Abstract Art Painting Studios - From Primitive Caves to Modern Lofts
Have you ever tried to remember the first time when you found yourself looking at an abstract art or an abstract painting? This article is a reflection of some of my own personal and subjective viewpoints and realities as an artist about abstract art with certain references to facts that are in agreement with what I believe myself as to the nature, birth, growth and the evolution of the abstract art outside the boundaries of the esoteric terms of the art academia.
To have a basic and fundamental look at the subject, we should first understand what the word abstract means before we could tackle the understanding of "abstract art" itself; and we learn that abstract in this sense and as a verb means to extract or remove and surprisingly as an adjective means not easy to understand; abstruse. As I evolved through my own representational art and became more acquainted with the history of art, I learned that abstract art had its roots in the very early dawn of human history when man began to draw on the walls of his cave. These early abstract arts, abstract drawings and abstract paintings - sometimes embellished with organic dyes - often attempted to capture the essential nature and the quality of the objects rather than the actual appearance of them.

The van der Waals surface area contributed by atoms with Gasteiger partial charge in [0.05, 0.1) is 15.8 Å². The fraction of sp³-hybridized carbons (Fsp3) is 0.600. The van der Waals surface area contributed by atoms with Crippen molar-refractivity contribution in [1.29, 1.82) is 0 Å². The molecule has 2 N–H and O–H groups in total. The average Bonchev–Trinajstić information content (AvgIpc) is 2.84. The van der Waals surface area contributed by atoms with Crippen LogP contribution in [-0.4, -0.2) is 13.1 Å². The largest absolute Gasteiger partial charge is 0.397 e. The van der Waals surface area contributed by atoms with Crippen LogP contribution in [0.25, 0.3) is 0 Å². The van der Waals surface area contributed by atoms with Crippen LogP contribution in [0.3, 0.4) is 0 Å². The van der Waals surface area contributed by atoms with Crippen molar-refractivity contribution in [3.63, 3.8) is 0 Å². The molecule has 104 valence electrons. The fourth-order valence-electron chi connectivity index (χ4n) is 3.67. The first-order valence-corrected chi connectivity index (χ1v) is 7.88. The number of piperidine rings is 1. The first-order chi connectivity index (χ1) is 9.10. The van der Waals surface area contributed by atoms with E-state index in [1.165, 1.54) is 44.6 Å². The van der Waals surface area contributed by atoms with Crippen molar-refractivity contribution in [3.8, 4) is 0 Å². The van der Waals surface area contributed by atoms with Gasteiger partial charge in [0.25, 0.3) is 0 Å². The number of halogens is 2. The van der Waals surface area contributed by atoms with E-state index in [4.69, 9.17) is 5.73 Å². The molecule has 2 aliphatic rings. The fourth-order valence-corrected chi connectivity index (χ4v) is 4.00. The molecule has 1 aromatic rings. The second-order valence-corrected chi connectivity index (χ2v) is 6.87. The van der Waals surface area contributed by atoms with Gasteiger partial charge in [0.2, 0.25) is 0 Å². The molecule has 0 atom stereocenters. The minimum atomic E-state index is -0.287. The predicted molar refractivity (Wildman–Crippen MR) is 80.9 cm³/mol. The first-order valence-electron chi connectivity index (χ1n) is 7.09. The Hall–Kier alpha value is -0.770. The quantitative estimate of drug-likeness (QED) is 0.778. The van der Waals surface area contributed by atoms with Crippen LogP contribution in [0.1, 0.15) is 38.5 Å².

As the art historians and art critics formulated their opinions and ideas into prints, more esoteric terms spun off the subject under "non-objective art," "non-representational art," and "non-figurative art." Centuries long before the birth of abstract expressionism in America, highly figurative arts had existed in the East, namely in the Islamic culture, where calligraphy also as a non-figurative art is taught as a subject starting sometimes as early as in primary schools, as great emphasis is placed upon the pupils' acquiring and developing skills in calligraphy, as the art of handwriting.